character, competence, covey, leadership, mission, protocol, service, seven habits, stephen r covey, three resolutions, time management, values, vision
When you have something to do that involves a long wait, what’s your plan? Are you an ‘unlimited coffee’ drinking Wetherspoons telly reader (because the sound’s off and the subtitles are behind the speaker)? Do you search the local shops with no intention of buying anything? Do you manically find some urgent task that you might just progress if the opportunity arises and can be taken? Or do you just chill?
Yesterday, I had a car serviced by a friendly mechanic in Cardiff and such is the distance that it’s not worth going home because as soon as I’d get there, I’d be called back to collect the vehicle. So when I’d booked the service, and in anticipation of the expected wait, I planned my day by first asking Neil (for that is his name) how long it would take. As a result of that one question I was able to make a plan as to what I’d do during the wait AND plan the rest of my post-service day.
First, I decided to go to a library and review my Personal Mission Statement and Goals, just to reset and refocus. That is a valuable activity that reinvigorates motivation and allows you to plan and envision how much better you’ll with deal with a challenge the next time someone annoys you. Then I decided to visit Cardiff Crown Court ‘for old times’ sake’, which proved to be a bust because inn the lead up to lunch there seemed to be little enthusiasm for starting the trial. (Wonder why courts are suffering delays? This is why: “Well, it’s midday, we’ll only get the jury sworn in and have to start the trial later, so let’s have lunch now and start the process at 2pm.”) Finally, I adjourned (ha!) to the adjacent museum and amused myself with some Natural History input – did you know that Wales is made up of rocks, like THE REST OF THE WORLD?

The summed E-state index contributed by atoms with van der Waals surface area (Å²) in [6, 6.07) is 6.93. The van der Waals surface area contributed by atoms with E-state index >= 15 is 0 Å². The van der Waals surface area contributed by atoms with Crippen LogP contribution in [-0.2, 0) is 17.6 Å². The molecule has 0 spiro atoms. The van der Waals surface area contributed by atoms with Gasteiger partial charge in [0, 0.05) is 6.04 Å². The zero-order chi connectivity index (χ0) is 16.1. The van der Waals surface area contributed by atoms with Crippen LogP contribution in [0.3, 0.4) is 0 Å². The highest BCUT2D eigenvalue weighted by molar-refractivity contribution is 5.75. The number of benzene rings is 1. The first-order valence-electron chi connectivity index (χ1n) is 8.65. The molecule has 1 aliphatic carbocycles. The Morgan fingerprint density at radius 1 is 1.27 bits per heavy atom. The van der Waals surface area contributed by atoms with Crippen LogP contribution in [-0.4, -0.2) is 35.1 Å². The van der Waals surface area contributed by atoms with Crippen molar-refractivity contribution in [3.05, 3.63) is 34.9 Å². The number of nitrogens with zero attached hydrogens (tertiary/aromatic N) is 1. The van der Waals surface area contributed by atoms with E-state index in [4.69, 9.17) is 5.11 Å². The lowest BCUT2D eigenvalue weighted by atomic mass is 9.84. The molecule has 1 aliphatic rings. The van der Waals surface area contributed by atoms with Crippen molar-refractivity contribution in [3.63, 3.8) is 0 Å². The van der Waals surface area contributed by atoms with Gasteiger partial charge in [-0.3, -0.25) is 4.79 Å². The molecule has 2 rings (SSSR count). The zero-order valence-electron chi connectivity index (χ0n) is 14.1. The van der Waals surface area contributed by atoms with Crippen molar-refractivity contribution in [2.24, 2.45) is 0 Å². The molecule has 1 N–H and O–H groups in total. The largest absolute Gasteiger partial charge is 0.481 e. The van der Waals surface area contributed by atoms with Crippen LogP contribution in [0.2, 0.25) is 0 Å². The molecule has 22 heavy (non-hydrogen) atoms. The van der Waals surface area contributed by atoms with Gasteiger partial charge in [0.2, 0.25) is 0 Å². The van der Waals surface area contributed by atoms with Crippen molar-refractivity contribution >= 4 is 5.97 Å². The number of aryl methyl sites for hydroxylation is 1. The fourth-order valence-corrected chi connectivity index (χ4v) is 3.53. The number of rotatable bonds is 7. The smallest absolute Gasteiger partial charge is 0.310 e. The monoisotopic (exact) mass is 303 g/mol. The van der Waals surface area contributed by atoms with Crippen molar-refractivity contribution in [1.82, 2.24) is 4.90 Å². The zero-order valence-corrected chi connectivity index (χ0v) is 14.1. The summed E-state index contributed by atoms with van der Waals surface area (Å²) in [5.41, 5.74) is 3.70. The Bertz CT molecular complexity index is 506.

I walked 14km that morning and when I got home, I got to walk the dog, too. Yay.
But it was the first hour, the library life review, that made all the difference. No major changes in terms of my approaches to life, just a reminder where I was and wasn’t performing in terms of the person I want to be. A couple of short-term goals were identified, but the main benefit was just reminding myself who ME is supposed to be.
For those who just chill, kudos to you. Taking a break from the high demands of life is as valuable – I don’t do that because no matter how much I try I am always thinking about the next thing, so Mindfulness is a no-hoper. But for those who find meditation valuable, go for it when you have a long wait.
Charles R Hobbs, author of Time Power (best practical time management tome ever, available second hand only), suggests that when planning for a waiting period it is always good practice to have what he called a ‘High A’ to hand, meaning an important task that you can progress during your wait. Suggestions included making important phone calls or reading something related to your profession, but a good novel that lets you put the stresses of work behind you is as good a High A as a report that needs to be read but in respect of which you’re not really going to be able to provide the appropriate focus.
But the message remains clear –shopping, telly watching and other mind-numbing time fillers aren’t valuable enough for you to be wasting time on them.
What’s your High A, the one you can use to fill spaces in your day?